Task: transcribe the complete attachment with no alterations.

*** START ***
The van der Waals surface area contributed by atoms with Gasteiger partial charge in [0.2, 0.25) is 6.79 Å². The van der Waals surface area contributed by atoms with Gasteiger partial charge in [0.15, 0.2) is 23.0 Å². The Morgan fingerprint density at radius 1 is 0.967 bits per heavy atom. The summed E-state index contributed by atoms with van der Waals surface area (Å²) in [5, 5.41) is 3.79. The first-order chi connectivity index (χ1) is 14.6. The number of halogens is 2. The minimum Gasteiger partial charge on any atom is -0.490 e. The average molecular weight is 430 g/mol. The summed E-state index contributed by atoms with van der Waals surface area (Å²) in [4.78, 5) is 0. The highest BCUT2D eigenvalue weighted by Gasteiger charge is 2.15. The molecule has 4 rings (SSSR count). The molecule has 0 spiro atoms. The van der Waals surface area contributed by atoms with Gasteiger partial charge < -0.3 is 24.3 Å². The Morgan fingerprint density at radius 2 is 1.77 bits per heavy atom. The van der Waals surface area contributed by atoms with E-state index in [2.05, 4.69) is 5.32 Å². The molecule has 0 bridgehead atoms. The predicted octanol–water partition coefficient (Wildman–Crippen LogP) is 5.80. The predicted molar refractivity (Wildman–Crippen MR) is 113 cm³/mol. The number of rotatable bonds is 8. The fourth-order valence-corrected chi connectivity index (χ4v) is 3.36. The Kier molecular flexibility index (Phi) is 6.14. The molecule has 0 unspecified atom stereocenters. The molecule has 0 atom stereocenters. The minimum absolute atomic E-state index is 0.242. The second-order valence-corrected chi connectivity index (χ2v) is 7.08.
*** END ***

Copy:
The van der Waals surface area contributed by atoms with Gasteiger partial charge in [0.2, 0.25) is 6.79 Å². The van der Waals surface area contributed by atoms with Gasteiger partial charge in [0.15, 0.2) is 23.0 Å². The Morgan fingerprint density at radius 1 is 0.967 bits per heavy atom. The summed E-state index contributed by atoms with van der Waals surface area (Å²) in [5, 5.41) is 3.79. The first-order chi connectivity index (χ1) is 14.6. The number of halogens is 2. The minimum Gasteiger partial charge on any atom is -0.490 e. The average molecular weight is 430 g/mol. The summed E-state index contributed by atoms with van der Waals surface area (Å²) in [4.78, 5) is 0. The highest BCUT2D eigenvalue weighted by Gasteiger charge is 2.15. The molecule has 4 rings (SSSR count). The molecule has 0 spiro atoms. The van der Waals surface area contributed by atoms with Gasteiger partial charge < -0.3 is 24.3 Å². The Morgan fingerprint density at radius 2 is 1.77 bits per heavy atom. The van der Waals surface area contributed by atoms with E-state index in [2.05, 4.69) is 5.32 Å². The molecule has 0 bridgehead atoms. The predicted octanol–water partition coefficient (Wildman–Crippen LogP) is 5.80. The predicted molar refractivity (Wildman–Crippen MR) is 113 cm³/mol. The number of rotatable bonds is 8. The fourth-order valence-corrected chi connectivity index (χ4v) is 3.36. The Kier molecular flexibility index (Phi) is 6.14. The molecule has 0 unspecified atom stereocenters. The molecule has 0 atom stereocenters. The minimum absolute atomic E-state index is 0.242. The second-order valence-corrected chi connectivity index (χ2v) is 7.08.